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Never Forget Allied Special Forces Who Fell Behind German Lines

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durnbach war cemetery
Durnbach War Cemetery is the final resting place for 2,960 soldiers who were killed in the Second World War. (Photo: Frank Bienewald/LightRocket via Getty Images)

Edwin Weaver was probably born in 1908; we can't be sure as it is suspected he falsified his age to enlist in the British Army's Royal Artillery in Birmingham, England in 1925. He volunteered for the Special Air Service (SAS) in 1943 and, after evacuating escaped prisoners of war along the Italian coast for many months he parachuted into eastern France in August 1944 on Operation LOYTON. He was captured, along with the rest of his SAS patrol, on October 7 of that year.

On October 15 he and seven comrades were driven to a spot in a forest just to the west of the hamlet of La Grande Fosse. The first off the truck was Reg Church. He was stripped naked and made to stand in front of a ready-dug grave. SS Unterscharführer Georg Zahringer told the subsequent war crimes tribunal at the British Military Court at Wuppertal, Germany, in May 1946 what happened next.

"Wuttke was carrying a Walther pistol and Gaede also had a weapon with him. Practically immediately I heard a shot. The remaining English prisoners in the truck did not say anything but remained silent. The next prisoner was made to jump down and undress like the other and was taken away to the same place. Again I heard a shot. This went from one prisoner to another until it was the turn of the last."

The last man out of the truck was Edwin Weaver. Georg Zahringer told how he watched as Weaver was led to the edge of the grave. He was not trembling. He then turned to one of the Germans and said something, before he was shot through the back of the head by Wuttke. Weaver's was the last body to be exhumed from the grave and was found draped over his friends.

As the Germans drove away from the crime scene Zahringer described a solemn atmosphere in the truck. He asked Schossig, the man Weaver had spoken to and the only one who could speak English, what he had said. Schossig replied, "We were good men."

This story and 373 others have just been commemorated in a three-volume work, The SAS and LRDG Roll of Honour 1941-1947. It is the culmination of one man's work to explain the deaths of all the SAS and Long Range Desert Group (LRDG -- the forerunner of the SAS) fatalities of the Second World War. (The last man died in 1947 having never left military hospital, but as the SAS was disbanded in 1945 he was never officially listed as being a casualty of the regiment.)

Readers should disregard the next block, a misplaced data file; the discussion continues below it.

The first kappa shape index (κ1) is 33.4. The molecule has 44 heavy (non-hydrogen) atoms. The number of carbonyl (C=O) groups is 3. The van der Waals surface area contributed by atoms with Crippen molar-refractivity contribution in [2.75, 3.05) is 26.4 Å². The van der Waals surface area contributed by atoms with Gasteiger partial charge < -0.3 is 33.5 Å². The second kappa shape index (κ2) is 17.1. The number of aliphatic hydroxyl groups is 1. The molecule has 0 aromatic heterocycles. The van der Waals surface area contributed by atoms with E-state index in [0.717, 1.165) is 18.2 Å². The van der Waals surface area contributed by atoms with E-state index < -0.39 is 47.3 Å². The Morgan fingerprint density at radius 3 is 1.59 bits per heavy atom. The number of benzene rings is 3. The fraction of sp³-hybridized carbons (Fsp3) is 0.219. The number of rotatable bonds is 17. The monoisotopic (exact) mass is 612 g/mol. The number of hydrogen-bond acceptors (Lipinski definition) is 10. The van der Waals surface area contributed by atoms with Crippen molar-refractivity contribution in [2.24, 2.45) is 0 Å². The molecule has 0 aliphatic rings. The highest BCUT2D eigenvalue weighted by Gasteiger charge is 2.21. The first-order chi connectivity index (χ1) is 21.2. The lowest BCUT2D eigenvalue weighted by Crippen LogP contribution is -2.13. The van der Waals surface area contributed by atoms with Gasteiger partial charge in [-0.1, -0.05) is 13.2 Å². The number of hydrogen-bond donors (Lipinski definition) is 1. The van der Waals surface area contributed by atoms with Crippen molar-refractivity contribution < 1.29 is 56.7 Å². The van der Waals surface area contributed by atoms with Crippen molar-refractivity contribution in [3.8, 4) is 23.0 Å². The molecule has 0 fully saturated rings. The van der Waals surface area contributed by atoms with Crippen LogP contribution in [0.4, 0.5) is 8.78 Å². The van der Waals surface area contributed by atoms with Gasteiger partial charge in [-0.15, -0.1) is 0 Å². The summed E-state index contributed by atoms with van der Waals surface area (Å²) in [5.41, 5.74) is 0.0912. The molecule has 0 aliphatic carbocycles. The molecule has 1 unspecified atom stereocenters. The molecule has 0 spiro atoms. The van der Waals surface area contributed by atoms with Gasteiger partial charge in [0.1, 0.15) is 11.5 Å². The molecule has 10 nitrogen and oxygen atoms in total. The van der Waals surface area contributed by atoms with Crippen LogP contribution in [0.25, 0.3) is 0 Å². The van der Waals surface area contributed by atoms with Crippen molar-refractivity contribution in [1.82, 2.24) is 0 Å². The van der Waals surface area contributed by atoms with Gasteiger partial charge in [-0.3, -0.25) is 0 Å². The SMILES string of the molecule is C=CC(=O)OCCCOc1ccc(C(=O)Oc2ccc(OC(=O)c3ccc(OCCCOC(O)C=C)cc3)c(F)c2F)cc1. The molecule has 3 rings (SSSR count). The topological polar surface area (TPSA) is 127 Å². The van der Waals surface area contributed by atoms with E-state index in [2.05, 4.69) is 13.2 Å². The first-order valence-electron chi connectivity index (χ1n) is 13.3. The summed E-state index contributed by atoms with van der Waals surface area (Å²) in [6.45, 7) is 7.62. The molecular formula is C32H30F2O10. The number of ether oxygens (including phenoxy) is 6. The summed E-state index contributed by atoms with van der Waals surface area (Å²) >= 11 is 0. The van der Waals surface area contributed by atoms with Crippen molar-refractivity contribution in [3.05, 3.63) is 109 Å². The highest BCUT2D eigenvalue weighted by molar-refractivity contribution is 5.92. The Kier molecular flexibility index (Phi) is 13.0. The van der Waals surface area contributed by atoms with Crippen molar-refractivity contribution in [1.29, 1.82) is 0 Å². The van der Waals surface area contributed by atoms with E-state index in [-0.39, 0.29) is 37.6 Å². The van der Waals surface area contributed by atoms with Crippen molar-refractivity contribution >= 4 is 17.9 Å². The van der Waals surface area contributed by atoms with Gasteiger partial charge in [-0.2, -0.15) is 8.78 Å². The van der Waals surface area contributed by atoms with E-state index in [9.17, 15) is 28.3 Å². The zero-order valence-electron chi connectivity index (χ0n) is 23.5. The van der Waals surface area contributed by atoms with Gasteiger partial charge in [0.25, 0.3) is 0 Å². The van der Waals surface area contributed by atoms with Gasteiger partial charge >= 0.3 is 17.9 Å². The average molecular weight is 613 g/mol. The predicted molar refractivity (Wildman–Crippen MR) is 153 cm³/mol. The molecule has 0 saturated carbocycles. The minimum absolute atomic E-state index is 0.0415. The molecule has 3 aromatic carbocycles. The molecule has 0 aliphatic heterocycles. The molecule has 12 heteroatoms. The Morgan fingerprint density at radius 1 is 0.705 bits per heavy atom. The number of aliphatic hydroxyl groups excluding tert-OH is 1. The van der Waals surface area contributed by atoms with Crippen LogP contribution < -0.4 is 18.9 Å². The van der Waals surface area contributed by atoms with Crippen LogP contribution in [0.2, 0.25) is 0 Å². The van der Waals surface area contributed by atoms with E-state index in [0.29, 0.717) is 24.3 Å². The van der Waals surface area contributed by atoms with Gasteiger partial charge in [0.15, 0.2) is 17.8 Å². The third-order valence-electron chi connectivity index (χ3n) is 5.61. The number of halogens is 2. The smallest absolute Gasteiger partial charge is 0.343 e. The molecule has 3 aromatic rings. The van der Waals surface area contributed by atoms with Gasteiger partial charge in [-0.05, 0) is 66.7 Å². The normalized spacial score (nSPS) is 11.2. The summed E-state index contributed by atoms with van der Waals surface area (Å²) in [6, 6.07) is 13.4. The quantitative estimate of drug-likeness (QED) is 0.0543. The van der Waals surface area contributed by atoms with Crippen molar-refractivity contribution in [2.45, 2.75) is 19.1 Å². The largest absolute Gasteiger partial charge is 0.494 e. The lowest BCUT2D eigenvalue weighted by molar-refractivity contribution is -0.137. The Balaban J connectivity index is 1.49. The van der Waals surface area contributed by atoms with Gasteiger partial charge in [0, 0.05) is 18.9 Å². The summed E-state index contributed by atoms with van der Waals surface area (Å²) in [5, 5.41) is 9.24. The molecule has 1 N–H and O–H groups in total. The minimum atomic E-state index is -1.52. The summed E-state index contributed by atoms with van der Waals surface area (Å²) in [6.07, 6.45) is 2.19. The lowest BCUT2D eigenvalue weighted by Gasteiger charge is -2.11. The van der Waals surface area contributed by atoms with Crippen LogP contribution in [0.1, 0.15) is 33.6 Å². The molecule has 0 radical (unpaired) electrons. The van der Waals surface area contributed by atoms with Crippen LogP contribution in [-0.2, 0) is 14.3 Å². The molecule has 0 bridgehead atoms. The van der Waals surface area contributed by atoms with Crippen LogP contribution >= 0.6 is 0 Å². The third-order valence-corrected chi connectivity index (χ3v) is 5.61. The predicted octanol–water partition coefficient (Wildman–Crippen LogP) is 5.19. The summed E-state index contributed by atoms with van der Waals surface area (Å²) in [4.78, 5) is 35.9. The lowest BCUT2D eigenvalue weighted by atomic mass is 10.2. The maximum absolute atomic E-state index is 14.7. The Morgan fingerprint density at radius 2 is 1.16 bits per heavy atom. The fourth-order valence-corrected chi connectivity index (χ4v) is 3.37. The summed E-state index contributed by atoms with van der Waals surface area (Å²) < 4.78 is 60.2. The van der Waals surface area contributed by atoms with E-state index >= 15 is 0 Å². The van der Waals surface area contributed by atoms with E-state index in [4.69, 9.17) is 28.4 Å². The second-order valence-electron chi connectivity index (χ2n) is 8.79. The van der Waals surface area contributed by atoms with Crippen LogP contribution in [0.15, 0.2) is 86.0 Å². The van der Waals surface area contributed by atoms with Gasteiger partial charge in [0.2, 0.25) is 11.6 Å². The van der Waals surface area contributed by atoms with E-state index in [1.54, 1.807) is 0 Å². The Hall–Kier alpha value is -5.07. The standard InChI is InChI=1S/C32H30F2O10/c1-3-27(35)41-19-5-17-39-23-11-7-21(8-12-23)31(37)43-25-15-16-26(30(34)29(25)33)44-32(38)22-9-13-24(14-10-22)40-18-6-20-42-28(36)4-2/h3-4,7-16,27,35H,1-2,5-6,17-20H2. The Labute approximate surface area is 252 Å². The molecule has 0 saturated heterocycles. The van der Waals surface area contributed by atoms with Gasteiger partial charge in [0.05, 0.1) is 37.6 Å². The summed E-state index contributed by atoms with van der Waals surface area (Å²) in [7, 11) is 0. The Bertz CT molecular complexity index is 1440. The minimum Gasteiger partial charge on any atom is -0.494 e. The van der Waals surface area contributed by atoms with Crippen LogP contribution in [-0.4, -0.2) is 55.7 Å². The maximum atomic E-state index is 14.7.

court at wuppertal
Wuppertal Elberfeld, District Court, Palace of Justice. (Photo: Werner OTTO/ullstein bild via Getty Images)

The project was carried out by an author who calls himself ex-Lance Corporal X for anonymity. It cost him £58,000 of his own money. He was driven to start what turned out to be a 13-year quest after being asked to leave wreaths in Algeria for SAS men killed there in 1944. Trouble was, the fighting had finished at least a year before. So what were they doing there?

Dunno, said the SAS Association. Odd, thought ex-LCpl X, I'd better find out. It became a passion and consumed all the spare time his very understanding family had. He contacted all the next of kin and trawled the national archives and regimental histories. Slowly, over many years of correspondence and interviews, the families came to trust him and believe in the integrity and dignity he promised to bring to the project and the memories of their loved ones.

He travelled the world (including to New Zealand to speak to the family of Francis "Frankie" Rhodes, a member of the North Auckland Mounted Rifles and later the LRDG, killed in an accident whilst on leave in November 1943) and insisted on adding colour and depth to the men's stories, rather than just recounting the "who" and "when" of the casualties.

The project is an incredible achievement and will be of immense value to historians.

The locations for many of the deaths have hitherto not been recorded, or have been done so inaccurately. Ex-LCpl X will use any profits from his project to construct fitting and permanent memorials to those that currently have none. Anything left over will go to the military charity Combat Stress.

The author has eschewed a boys-own approach; bullets don't fly like angry wasps and not even the biggest guns spit hot death. The material is harrowing stuff. Hitler's Kommandobefehl, or Commando Order, of October 1942 formed the illegitimate justification for the murder of Allied troops captured behind German lines.

Having been wounded in action, John Reginald "Reggie" Williams, Sam Pascoe and Joe Ogg were taken from the Hotel Dieu Hospital in Poitiers, France, and murdered, most likely by lethal injection, by Hauptmann Dr. Georg Hesterberg. The bodies were disposed of secretly.

The project is an incredible achievement and will be of immense value to historians and future researchers as it is the first time anyone has pulled together all the records and included the next of kin. Thirteen hitherto unrecognised members of the SAS and LRDG were discovered in the course of the author's research. More information can be found at the project's website or on Twitter @SAS_LRDG_ROH.

Edwin Weaver's grave (with no inscription) lies in the Durnbach war cemetery, 15 kilometres east of Bad Tolz, in Germany. He is also commemorated on the war memorial at St James church, Shirley, Solihull and on the Stele de Prayé memorial above Moussey in France.

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